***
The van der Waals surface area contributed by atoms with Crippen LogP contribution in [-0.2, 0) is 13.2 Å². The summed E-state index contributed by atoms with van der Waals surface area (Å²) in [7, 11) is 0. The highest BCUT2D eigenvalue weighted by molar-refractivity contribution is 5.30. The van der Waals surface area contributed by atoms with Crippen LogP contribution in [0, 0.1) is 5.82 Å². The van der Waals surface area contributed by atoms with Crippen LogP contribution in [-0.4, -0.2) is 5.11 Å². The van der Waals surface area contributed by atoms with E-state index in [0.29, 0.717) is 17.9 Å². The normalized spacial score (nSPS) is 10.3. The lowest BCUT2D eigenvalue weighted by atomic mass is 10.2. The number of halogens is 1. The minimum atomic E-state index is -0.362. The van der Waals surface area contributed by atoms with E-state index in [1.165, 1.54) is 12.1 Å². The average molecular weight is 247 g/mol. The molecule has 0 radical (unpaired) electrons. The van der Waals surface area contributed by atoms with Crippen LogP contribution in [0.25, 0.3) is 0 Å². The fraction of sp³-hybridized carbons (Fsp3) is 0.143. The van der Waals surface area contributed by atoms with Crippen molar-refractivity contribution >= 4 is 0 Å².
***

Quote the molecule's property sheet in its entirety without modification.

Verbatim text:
The van der Waals surface area contributed by atoms with Crippen LogP contribution in [-0.2, 0) is 13.2 Å². The summed E-state index contributed by atoms with van der Waals surface area (Å²) in [7, 11) is 0. The highest BCUT2D eigenvalue weighted by molar-refractivity contribution is 5.30. The van der Waals surface area contributed by atoms with Crippen LogP contribution in [0, 0.1) is 5.82 Å². The van der Waals surface area contributed by atoms with Crippen LogP contribution in [-0.4, -0.2) is 5.11 Å². The van der Waals surface area contributed by atoms with E-state index in [0.29, 0.717) is 17.9 Å². The normalized spacial score (nSPS) is 10.3. The lowest BCUT2D eigenvalue weighted by atomic mass is 10.2. The number of halogens is 1. The minimum atomic E-state index is -0.362. The van der Waals surface area contributed by atoms with E-state index in [1.165, 1.54) is 12.1 Å². The average molecular weight is 247 g/mol. The molecule has 0 radical (unpaired) electrons. The van der Waals surface area contributed by atoms with Crippen LogP contribution in [0.25, 0.3) is 0 Å². The fraction of sp³-hybridized carbons (Fsp3) is 0.143. The van der Waals surface area contributed by atoms with Crippen molar-refractivity contribution >= 4 is 0 Å².